SIMON DENNY opens his exhibition “Disruptive Berlin” tonight at Galerie Buchholz. The exhibition—comprised of new sculptures, videos, canvases, and found objects—is based on the artist’s research on Berlin’s newfound identity as a startup hub within Europe’s tech-based economy. 032c corresponded with Denny about the exhibition and the emergent tech culture in the German capital.
Hello, Simon, tell us about your exhibition “Disruptive Berlin”?
It’s a kind of subjective snapshot of the Berlin tech startup ecosystem in 2013. It’s a complicated thing to attempt an overview of a very dynamic, complex scene—so I have focused on making sculptural portraits of 10 young companies (the top 10 Berlin startups from 2013 according to Wired UK ), and four events—TechCrunch Disrupt, Hy! Berlin, Tech Open Air, and the business accelerator Seedcamp‘s Berlin pitch week.
The title “Disruptive Berlin” uses a term that is commonly applied in this context to game-changing businesses. A great startup will always aim to “disrupt” an existing industry. An obvious example of this is how Apple “disrupted” the mobile phone industry with the iPhone in 2007. That product completely changed an entire market and made all other players at the time totally irrelevant. So “Disruptive Berlin” is a portrait of a highly motivated community intent on changing the way commerce (and life) is done in Berlin and around the world.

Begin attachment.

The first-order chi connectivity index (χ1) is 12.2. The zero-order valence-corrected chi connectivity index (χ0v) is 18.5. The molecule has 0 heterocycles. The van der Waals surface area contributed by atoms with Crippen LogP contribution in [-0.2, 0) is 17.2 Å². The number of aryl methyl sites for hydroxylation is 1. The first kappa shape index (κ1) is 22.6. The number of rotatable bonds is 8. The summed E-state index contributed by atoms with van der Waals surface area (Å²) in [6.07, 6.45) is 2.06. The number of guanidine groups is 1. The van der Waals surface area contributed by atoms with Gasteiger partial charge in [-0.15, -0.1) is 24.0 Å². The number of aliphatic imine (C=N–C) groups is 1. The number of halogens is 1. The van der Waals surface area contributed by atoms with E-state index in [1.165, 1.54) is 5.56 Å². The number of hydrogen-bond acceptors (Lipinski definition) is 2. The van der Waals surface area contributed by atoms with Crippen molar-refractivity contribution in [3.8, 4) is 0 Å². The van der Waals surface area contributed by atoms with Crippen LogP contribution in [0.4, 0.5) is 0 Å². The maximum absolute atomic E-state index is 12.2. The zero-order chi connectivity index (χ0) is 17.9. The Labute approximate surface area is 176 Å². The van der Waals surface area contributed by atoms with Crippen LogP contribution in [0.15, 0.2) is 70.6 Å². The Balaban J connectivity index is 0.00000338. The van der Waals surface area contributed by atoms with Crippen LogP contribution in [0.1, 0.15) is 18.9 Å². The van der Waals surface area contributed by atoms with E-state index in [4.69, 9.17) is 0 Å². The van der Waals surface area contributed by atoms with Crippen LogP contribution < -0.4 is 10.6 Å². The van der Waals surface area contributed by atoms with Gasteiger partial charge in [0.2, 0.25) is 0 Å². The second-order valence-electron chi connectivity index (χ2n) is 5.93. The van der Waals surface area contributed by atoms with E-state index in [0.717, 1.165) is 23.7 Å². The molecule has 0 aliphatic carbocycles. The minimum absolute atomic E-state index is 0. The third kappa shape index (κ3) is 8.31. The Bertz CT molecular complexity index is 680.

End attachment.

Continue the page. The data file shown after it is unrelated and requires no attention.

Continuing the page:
The exhibition is an exploration of what this community produces culturally, the values, the rhetoric, the images, and visual content they transmit.
What was it like to collaborate with Seedcamp?
It took quite a while for me to have enough info to decide what to focus on. And Seedcamp’s pitch week was the first thing that stuck out. They are Europe’s best known startup incubator/accelerator, and I wanted to make a video that captured the competitive pitching of companies trying to enter such a program. So I approached Seedcamp and the young companies they were working with and they were extremely generous with access—my film team and I (artist Matt Goetzen, startup video producer Marco Woldt, and filmmaker Johanne Domke) were able to track the entire process of their Berlin Seedcamp week. So their openness was key to producing that part of the show.
I also then had less intense but similar collaborative experiences with more the more straightforward conference-type events mentioned above. Again, all of these events were very open to what I was doing and generous with their material.
Another person that was key to my exhibition making experience was Jenny Jung, COO of Berlin incubator Factory on Brunnenstrasse. She facilitated meetings with many of the people that were key to making the show possible.